"This is simply another form of human habitat that can be a seed, that essentially can grow with its success as it turns out to be socially and environmentally desirable to choose this lifestyle," he continued.
Adapted to Climate Change
BIG's unveiling of Oceanix City at the UN marks a major step forward for developing cities adapted to climate change and the resulting threat of rising sea levels and extreme weather events. Amina Mohammed, UN deputy secretary-general, described floating cities as a way of tackling "frontier issues" facing human populations.
"We must build cities for people, not cars," she said. "And we must build cities knowing that they will be on the frontlines of climate‑related risks — from rising sea levels to storms. Floating cities can be part of our new arsenal of tools."
New York Prototype
Chen revealed that the team will move forward with producing a prototype of the scheme, with ambitions to launch it on New York's East River.
Surge of Interest
Oceanix City forms part of a surge of interest in floating cities, developed in response to rising sea levels. Examples of projects include colonies of floating houses along Amsterdam's river IJ and an amphibious house in the UK.
A number of US cities are exploring other ways to bolster their vulnerable shorelines. Boston and Miami are taking steps to address flooding, while San Francisco and the Bay Area unveiled a design competition asking for ways to protect coastal areas from rising sea levels, as well as earthquakes.
Benfield Built It!
Our interest in Design Thinking does not just stop at concepts. We are proud to have been the technical and structural design engineers and manufacturers for BACA architects private client design amphibious house in Marlow – mentioned in this article. Our R&D strives to keep abreast of developments, collaborating with architects and designers to turn concepts into factory built components for on-site assembly. We believe we are at the forefront of making DfMA a reality. It begins with the way we design, specify and incorporate ‘appropriate’ technology into all buildings. It also draws together concepts from over 50 years interest in sustainable development.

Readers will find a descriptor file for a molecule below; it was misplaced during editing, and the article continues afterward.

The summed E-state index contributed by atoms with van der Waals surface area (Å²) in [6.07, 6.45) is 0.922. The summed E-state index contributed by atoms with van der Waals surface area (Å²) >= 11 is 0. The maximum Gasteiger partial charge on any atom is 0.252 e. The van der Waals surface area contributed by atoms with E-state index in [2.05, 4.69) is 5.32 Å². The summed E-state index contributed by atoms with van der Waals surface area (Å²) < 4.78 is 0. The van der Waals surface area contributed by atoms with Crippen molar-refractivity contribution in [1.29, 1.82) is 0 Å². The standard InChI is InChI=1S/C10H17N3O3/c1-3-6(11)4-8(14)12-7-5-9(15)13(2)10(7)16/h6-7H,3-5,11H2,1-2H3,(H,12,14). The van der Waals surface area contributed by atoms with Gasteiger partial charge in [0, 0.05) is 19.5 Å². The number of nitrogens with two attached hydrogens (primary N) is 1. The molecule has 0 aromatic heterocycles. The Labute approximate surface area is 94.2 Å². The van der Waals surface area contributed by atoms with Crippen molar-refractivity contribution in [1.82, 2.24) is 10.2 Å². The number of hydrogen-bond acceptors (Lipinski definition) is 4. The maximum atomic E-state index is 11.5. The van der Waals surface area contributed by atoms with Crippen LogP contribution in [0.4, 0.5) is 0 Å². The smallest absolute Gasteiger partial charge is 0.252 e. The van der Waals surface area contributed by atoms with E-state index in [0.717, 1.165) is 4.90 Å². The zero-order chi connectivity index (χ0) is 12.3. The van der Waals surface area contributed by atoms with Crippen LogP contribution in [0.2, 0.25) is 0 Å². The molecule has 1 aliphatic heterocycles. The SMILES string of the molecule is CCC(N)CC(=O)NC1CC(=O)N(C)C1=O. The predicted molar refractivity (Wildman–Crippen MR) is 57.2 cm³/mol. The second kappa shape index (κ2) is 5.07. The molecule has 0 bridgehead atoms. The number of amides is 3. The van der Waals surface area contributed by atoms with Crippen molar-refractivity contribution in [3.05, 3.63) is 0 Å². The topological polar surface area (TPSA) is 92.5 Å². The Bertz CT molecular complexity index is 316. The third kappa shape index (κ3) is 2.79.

DfMA at the forefront
As Off-Site construction matures into Design for Manufacture and Assembly (DfMA) it is clearly at the forefront as an enabler for such delivery. New homes will very soon be ‘Smart’ in numerous ways, including full incorporation of energy saving and TIoT (the internet of things) to deliver major components. This is something that ‘Off-Site’. DfMA (Design for Manufacture & Assembly) will need to seriously consider as the industry moves forward.
Greater collaborative ‘partnering’ between architects, builders and manufacturers is needed to accomplish this The greater speed, accuracy and quality that can result from manufacturing components in a dry, controlled factory environment, together with the ability tom incorporate (yet to be invented) ‘Smart Ware’ gives home builders perhaps the only way of achieving this, together with improved on-site build quality AND controlling costs.
While resistance to the change to DfMA has been the norm, the wish of most UK Builders to deliver excellent customer service and top notch homes is now driving an increasing number to choose Off-Site for their developments. Also, as ‘OffSite Hub” note, architects and designers are moving toward DfMA, something w have been encouraging for over 20 years. The emergence of LA Developers will only speed up this process.
Easy Timber Frame
To assist them in doing so our “Easy Timber Frame “ now offers standard size modular timber frame elements for them to use as a design base, cutting down on technical design and engineering to produce win-win results.